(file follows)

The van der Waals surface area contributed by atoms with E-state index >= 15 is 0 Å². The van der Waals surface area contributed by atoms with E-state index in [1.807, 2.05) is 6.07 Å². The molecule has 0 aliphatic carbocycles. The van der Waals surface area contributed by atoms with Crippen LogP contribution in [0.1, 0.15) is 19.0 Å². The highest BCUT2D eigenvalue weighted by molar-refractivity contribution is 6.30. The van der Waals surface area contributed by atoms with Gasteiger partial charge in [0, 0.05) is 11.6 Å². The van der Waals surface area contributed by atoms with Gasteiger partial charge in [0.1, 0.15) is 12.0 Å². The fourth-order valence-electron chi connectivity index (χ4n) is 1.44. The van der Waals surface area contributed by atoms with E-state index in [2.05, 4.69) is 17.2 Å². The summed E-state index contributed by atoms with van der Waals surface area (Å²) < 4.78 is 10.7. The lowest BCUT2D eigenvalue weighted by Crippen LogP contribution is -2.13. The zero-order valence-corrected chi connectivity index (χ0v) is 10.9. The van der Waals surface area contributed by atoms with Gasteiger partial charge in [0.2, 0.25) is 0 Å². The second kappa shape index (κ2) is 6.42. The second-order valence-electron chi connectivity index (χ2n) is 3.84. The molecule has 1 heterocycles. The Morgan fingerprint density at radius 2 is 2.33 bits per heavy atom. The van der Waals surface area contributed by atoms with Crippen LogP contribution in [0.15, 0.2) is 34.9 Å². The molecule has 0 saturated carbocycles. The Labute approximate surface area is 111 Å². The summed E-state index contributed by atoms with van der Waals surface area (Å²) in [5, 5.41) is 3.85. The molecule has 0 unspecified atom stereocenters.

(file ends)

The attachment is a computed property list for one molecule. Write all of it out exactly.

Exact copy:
The van der Waals surface area contributed by atoms with E-state index >= 15 is 0 Å². The van der Waals surface area contributed by atoms with E-state index in [1.807, 2.05) is 6.07 Å². The molecule has 0 aliphatic carbocycles. The van der Waals surface area contributed by atoms with Crippen LogP contribution in [0.1, 0.15) is 19.0 Å². The highest BCUT2D eigenvalue weighted by molar-refractivity contribution is 6.30. The van der Waals surface area contributed by atoms with Gasteiger partial charge in [0, 0.05) is 11.6 Å². The van der Waals surface area contributed by atoms with Gasteiger partial charge in [0.1, 0.15) is 12.0 Å². The fourth-order valence-electron chi connectivity index (χ4n) is 1.44. The van der Waals surface area contributed by atoms with E-state index in [2.05, 4.69) is 17.2 Å². The summed E-state index contributed by atoms with van der Waals surface area (Å²) < 4.78 is 10.7. The lowest BCUT2D eigenvalue weighted by Crippen LogP contribution is -2.13. The zero-order valence-corrected chi connectivity index (χ0v) is 10.9. The van der Waals surface area contributed by atoms with Gasteiger partial charge in [0.2, 0.25) is 0 Å². The second kappa shape index (κ2) is 6.42. The second-order valence-electron chi connectivity index (χ2n) is 3.84. The molecule has 1 heterocycles. The Morgan fingerprint density at radius 2 is 2.33 bits per heavy atom. The van der Waals surface area contributed by atoms with Crippen LogP contribution in [0.15, 0.2) is 34.9 Å². The molecule has 0 saturated carbocycles. The Labute approximate surface area is 111 Å². The summed E-state index contributed by atoms with van der Waals surface area (Å²) in [5, 5.41) is 3.85. The molecule has 0 unspecified atom stereocenters.